How to Frame an Edge IT Landscape to Power Your Digital Business

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Data and application workload traffic is increasingly congregating around an enterprise’s digital edge, where there is a high density of commerce, people and digital ecosystems. In most cases, companies can increase performance, reduce security risks and decrease capital and operational expenses by placing IT infrastructure where data is being created and consumed, rather than backhauling it to a centralized data center for processing, cloud access and security services.

This why in his recent IDC Perspective, “Edge IT: The Engine Powering Digital Transformation,” Richard Villars provides business leaders, CIOs and IT professionals with a road map to “develop expertise in assessing, deploying, and managing information technology (IT) at increasingly ‘smart’ edge locations.” This makes a lot of sense to us at Equinix. As a leading global provider of interconnection and colocation data centers, this is exactly the direction that we see our customers taking by moving their IT infrastructures to the edge to improve customer quality of experience while reducing risk and cost.

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In fact, IDC reports in its Enterprise Datacenter Survey, 2017 that 46% of survey respondents plan to use colocation data centers as part of their IT edge deployment strategy, with 23.2% using a hybrid IT model and 22.8% using a pure colocation provider model:

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IDC’s model of the edge IT landscape shows multiple types of devices spread out in multiple, global locations. For our customers, we see a high concentration of edge IT in dense metropolitan areas around the world.

IDC maps out the edge IT landscape as a set of interrelated, interconnected rings that can vary by device type, depth and density, as shown in the diagram below. The “core” represent digital capabilities, such as cloud, network and application services.

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It is important to note that not all individual digital solutions and services require each of these rings to be viable within a digital business. For example, in smart traffic systems, connected vehicles (systems and sensors) would share location and telemetry data systems directly with core cloud resources and services, as shown in the diagram below. The data gathered from these systems and sensors can be more efficiently and effectively analyzed when it is proximate to those core cloud services that provide the compute processing or storage capacity.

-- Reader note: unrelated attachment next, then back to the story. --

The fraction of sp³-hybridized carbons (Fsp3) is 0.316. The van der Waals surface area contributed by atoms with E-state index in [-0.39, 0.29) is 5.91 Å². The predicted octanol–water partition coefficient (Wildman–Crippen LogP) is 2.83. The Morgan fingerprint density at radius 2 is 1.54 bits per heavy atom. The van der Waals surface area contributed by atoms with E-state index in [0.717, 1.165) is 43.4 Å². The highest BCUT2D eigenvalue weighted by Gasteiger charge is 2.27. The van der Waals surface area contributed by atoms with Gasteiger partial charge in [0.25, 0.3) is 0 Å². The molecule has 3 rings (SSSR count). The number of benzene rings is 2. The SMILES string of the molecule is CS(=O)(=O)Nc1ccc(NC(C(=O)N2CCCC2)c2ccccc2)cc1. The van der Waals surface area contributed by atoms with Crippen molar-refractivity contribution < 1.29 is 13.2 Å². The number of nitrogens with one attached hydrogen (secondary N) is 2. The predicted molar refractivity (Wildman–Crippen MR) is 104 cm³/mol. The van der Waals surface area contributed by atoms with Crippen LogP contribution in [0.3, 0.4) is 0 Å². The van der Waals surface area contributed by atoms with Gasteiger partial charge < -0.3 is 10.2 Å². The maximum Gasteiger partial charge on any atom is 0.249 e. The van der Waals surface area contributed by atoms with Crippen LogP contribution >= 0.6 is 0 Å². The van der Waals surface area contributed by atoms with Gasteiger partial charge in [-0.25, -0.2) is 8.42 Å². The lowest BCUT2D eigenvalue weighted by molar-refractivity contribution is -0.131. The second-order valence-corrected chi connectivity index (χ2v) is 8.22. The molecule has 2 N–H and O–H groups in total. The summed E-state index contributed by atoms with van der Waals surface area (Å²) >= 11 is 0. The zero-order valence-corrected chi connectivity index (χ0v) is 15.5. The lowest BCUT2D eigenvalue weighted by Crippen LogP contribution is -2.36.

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Shaping edge IT and interconnection requirements

Understanding the role that each ring potentially plays across a broad range of solutions and services, and assessing how each will shape edge IT and interconnection requirements is critical to deploying a successful edge IT strategy. IDC recommends considering if the technology assets within each ring are deployed more as “operational technology” (OT) or IT.

The key difference is that OT solutions are much more likely to be designed, built, and managed like embedded systems (e.g., kiosks, clinical systems, and manufacturing robots), even if they are created using the same compute, storage, and network building blocks as IT. According to IDC, OT solutions have “project-based consumption patterns dominated by the system/device/thing manufacturer, integrator, or provider,” while IT solutions are “increasingly being consumed in pay-as-you-go/pay-as-you-use and cloudlike models regardless of location.”

OT and IT co-exist at edge IT locations and their integration requires an interconnection-first strategy for the best possible outcome as a digital business. We’ve seen examples of this with customers such as Ford Motor Company. In a presentation at Equinix’s 2016 Analyst Day Customer Panel, Jack Wright, Ford’s Manager of Global Network Planning, spoke about how the multinational automotive manufacturer leveraged an Interconnection Oriented Architecture™ (IOA™) strategy to optimize its global network to interconnect digital business partners and cloud technologies. An IOA framework enables companies in any industry to effectively and efficiently place IT at the edge for greater performance.

An IOA strategy also maps into what we believe is one of the many of the IDC report’s critical recommendations for a successful digital transformation: IT organizations need to optimize interconnection between applications and resources within their core in different data centers. By doing this, enterprises can leverage proximate, low-latency connection between OT and IT solutions and services.

Learn more about deploying edge IT to power your company’s digital transformation by reading the IDC Perspective, “Edge IT: The Engine Powering Digital Transformation.”

 

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